Iron in my blood

Getting enough iron


You can help increase your iron stores by eating iron-rich foods. The best sources of iron are from red meat, chicken, pork and fish. You can also get iron from plants, like green leafy vegetables, nuts and wholegrain cereals. Eat these foods together with foods rich in Vitamin C to help your body absorb the iron better (e.g. citrus fruits, berries, tomatoes and broccoli). Please tell your doctor if you are a vegan or vegetarian.

Iron transfusion

Your doctor may suggest you have an iron transfusion if your iron levels (e.g. ferritin) are very low, or your surgery is planned very soon.

An iron infusion involves an injection of iron into your vein. This appointment may take about 1-4 hours – depending on the type that your doctor prescribes for you.

Afterward you should be able to return to normal activities, however look out for common side-effects like nausea, headaches, dizziness, and skin reactions or staining, and less commonly allergic reaction.

My Iron Plan

The National Blood Authority has a My Iron Plan is a printout form that you can fill out with your care team. This is your personal iron record that can be regularly updated to assist with your care.

Download My Iron Plan

What can happen if I don't have enough iron in my blood?


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Anaemia is having a low number of red blood cells (haemoglobin). It can be caused by many things. Red cells are important for carrying oxygen around your body, and are particularly important to help your recover after an operation. If your red blood cells are low you may feel tired, dizzy, short of breath, have an irregular heartbeat, and perhaps even chest pain.

If your red cells are low or abnormal – your health care team may run additional blood tests (e.g. iron, B12, folate). They may arrange investigations. They may offer you treatment.

Blood loss

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Bleeding may happen

  • If your blood is not working properly
  • If you are taking certain medications
  • If you have medical problems
  • Because of the nature of your surgery.

We can minimise the amount of blood you lose by preparing your blood in the weeks leading up to your surgery, and by managing it during your operation.

Please tell your doctor if you:

  • Have any current or past medical problems (e.g. chronic kidney disease, cancer)
  • Are currently on, or have recently taken blood-thinning medications, including over the counter supplements and complementary therapies.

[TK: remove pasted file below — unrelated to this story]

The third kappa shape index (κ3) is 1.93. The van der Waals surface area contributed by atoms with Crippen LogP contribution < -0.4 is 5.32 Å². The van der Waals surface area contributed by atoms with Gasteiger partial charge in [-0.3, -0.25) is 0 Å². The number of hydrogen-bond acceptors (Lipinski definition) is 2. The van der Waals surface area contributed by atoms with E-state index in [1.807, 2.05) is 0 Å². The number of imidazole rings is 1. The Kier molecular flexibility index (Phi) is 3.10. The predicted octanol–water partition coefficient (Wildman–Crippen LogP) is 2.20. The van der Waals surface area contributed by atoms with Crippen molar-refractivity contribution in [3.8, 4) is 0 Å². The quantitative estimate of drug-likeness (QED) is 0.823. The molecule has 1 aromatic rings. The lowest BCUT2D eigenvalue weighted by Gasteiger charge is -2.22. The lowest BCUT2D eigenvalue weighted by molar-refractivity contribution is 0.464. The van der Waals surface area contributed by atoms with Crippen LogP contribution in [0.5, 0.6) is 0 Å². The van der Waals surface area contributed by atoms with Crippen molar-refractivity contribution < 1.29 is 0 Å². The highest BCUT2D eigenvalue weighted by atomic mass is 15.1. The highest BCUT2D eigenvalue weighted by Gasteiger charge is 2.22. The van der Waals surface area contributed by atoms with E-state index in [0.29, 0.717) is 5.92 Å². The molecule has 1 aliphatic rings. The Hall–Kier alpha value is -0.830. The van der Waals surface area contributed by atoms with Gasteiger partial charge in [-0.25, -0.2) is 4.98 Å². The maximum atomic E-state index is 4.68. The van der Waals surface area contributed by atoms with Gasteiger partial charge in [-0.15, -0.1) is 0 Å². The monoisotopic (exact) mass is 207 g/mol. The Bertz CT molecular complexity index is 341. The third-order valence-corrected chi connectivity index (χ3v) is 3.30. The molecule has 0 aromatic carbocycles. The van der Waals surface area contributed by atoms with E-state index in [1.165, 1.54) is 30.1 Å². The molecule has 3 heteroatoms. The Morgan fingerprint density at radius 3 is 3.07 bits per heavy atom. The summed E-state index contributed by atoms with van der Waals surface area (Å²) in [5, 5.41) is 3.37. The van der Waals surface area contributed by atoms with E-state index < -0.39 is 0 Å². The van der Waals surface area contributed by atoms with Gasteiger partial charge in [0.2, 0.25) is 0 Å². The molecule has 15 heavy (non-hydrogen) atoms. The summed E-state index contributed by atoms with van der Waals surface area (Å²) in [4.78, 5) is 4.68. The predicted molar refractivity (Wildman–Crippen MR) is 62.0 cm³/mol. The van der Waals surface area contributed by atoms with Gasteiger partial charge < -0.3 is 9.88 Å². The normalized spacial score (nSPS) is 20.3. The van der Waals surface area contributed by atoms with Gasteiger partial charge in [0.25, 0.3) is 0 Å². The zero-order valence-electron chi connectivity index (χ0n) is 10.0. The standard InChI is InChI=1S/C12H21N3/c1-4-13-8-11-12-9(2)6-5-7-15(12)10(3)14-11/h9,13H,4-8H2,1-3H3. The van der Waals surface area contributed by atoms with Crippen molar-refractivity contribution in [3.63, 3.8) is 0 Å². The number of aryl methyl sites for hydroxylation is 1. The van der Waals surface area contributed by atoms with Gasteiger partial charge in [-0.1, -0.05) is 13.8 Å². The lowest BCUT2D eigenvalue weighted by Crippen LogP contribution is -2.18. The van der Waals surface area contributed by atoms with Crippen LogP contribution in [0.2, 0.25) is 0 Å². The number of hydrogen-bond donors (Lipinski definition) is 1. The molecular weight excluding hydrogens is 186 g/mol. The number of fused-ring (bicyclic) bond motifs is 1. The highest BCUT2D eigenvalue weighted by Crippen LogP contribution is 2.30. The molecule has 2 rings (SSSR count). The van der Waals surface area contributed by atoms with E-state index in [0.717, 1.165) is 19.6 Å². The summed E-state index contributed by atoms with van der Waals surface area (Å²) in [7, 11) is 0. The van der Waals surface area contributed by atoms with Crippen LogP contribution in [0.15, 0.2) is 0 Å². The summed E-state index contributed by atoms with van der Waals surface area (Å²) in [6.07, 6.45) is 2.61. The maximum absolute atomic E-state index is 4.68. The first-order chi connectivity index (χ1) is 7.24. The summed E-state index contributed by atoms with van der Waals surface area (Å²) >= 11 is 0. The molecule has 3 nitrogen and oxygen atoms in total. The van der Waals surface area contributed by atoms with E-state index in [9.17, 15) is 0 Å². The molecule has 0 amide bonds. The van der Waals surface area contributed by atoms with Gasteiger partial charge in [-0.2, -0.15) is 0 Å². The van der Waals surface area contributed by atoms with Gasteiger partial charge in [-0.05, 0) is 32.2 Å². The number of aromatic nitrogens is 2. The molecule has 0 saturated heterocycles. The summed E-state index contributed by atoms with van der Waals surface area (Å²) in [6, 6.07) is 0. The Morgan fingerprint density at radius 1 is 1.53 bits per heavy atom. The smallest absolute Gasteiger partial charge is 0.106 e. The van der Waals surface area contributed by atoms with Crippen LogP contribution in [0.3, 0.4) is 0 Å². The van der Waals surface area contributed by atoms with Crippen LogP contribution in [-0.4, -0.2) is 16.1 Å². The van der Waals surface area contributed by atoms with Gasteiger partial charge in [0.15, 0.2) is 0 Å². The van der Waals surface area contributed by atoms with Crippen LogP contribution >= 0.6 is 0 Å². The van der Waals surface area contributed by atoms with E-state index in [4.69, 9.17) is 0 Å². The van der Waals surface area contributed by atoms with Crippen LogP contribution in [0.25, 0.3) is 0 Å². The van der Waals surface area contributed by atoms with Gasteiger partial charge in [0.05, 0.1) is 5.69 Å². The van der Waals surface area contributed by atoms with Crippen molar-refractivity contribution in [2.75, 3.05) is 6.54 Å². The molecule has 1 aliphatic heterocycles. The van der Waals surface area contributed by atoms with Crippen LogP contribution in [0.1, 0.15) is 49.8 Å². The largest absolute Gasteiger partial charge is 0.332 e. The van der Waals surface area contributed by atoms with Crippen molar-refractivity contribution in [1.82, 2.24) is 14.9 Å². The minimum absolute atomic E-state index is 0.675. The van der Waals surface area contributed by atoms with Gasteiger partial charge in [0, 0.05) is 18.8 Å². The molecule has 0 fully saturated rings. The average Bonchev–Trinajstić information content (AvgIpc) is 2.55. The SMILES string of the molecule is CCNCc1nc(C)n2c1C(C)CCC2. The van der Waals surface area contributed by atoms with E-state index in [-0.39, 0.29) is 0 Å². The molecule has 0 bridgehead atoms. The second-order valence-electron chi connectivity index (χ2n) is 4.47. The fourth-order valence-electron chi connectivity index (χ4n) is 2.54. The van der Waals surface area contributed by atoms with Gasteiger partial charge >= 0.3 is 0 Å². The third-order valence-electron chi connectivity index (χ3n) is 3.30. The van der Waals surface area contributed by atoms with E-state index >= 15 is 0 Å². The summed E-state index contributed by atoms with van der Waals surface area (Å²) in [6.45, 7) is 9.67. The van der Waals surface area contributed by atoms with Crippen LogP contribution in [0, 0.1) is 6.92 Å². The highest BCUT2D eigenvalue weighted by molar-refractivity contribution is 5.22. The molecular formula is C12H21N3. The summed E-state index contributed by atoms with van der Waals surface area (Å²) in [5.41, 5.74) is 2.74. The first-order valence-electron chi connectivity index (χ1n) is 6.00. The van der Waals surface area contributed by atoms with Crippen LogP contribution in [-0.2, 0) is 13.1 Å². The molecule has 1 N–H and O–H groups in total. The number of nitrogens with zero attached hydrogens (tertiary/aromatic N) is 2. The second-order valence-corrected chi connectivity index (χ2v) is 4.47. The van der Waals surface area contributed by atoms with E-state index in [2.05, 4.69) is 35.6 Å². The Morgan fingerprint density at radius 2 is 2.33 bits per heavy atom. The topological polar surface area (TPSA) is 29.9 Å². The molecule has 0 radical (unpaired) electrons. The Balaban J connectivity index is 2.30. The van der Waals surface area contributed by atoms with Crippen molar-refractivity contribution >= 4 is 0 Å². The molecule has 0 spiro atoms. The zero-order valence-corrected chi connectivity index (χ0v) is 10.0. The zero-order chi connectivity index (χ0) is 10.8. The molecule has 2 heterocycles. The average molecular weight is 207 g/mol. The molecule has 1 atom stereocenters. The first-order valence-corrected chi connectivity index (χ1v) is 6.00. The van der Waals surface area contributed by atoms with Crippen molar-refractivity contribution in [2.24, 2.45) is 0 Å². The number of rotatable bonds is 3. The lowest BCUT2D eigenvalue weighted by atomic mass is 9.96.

Depending on the type of surgery that you are having, there may be additional options available to you during or after your surgery that can reduce the amount of blood lost, or requirements of a blood transfusion (e.g. medication, reinfusion of your own blood lost during surgery)

Some surgery also has a higher risk of bleeding. Talk to your local doctor is you are having:

  • Aortic aneurysm repair
  • Spine surgery
  • Kidney surgery
  • Both knee joints replaced
  • Prostate surgery
  • Abdominal surgery
  • A long operation, taking more than 45 minutes.


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Despite our best efforts, it is possible that you may still need a blood transfusion. Please tell your doctor if for personal or religious reasons you refuse to have a blood transfusion.

There are a few different types of blood products. Your doctor will prescribe the particular type of blood that your body needs to work better.

A blood transfusion involves:

  1. Your doctor will explain the reason, benefit and risks of the transfusion to you
  2. You will be asked to sign a consent form
  3. You will have a blood test to see what your blood type is. This makes sure the right blood type is available to give to you
  4. An injection of blood into one of your veins through a cannula or “drip”. This may take a few hours to complete.

If you need a transfusion, you should receive only what is needed to relieve your symptoms. Your health care team will check you after each bag of blood to see if you are feeling better. The Australian Red Cross Blood service ensures that the blood they supply for transfusion is as safe as it can possibly be. Blood transfusion is an organ transplant that still comes with risks:

Common risks:

  • Mild reactions – a temperature or skin rash
  • Having too much fluid in your body, which may give you breathing difficulties

Less common risks:

  • Getting blood that is not ‘matched’ to you
  • Severe reactions – allergy or lung injury
  • Serious infection.

It is important for you to tell us if you:

  • Notice any details that are wrong when we check your name and date of birth
  • Feel unwell at any time during or after your transfusion.
 This content has been adapted from the NHS and CEC Blood Watch.